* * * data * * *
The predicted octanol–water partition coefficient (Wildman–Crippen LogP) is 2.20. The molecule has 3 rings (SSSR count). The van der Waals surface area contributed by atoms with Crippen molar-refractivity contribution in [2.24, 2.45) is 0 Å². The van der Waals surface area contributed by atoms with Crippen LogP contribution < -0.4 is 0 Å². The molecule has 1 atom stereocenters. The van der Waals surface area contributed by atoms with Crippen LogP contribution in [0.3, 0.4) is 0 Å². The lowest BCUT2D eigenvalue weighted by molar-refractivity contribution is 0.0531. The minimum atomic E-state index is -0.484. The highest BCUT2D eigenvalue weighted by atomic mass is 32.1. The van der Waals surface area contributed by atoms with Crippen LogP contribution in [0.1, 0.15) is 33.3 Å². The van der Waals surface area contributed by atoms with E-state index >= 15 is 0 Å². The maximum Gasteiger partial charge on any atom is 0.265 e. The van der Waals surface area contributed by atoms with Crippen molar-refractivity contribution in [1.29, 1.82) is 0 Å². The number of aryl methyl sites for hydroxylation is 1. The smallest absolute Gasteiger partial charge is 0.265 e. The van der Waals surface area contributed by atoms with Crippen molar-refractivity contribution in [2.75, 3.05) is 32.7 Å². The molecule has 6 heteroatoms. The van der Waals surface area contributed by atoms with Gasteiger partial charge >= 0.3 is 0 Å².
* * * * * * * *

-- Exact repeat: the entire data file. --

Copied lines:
The predicted octanol–water partition coefficient (Wildman–Crippen LogP) is 2.20. The molecule has 3 rings (SSSR count). The van der Waals surface area contributed by atoms with Crippen molar-refractivity contribution in [2.24, 2.45) is 0 Å². The van der Waals surface area contributed by atoms with Crippen LogP contribution < -0.4 is 0 Å². The molecule has 1 atom stereocenters. The van der Waals surface area contributed by atoms with Crippen LogP contribution in [0.3, 0.4) is 0 Å². The lowest BCUT2D eigenvalue weighted by molar-refractivity contribution is 0.0531. The minimum atomic E-state index is -0.484. The highest BCUT2D eigenvalue weighted by atomic mass is 32.1. The van der Waals surface area contributed by atoms with Crippen LogP contribution in [0.1, 0.15) is 33.3 Å². The van der Waals surface area contributed by atoms with E-state index >= 15 is 0 Å². The maximum Gasteiger partial charge on any atom is 0.265 e. The van der Waals surface area contributed by atoms with Crippen molar-refractivity contribution in [1.29, 1.82) is 0 Å². The number of aryl methyl sites for hydroxylation is 1. The smallest absolute Gasteiger partial charge is 0.265 e. The van der Waals surface area contributed by atoms with Crippen molar-refractivity contribution in [2.75, 3.05) is 32.7 Å². The molecule has 6 heteroatoms. The van der Waals surface area contributed by atoms with Gasteiger partial charge >= 0.3 is 0 Å².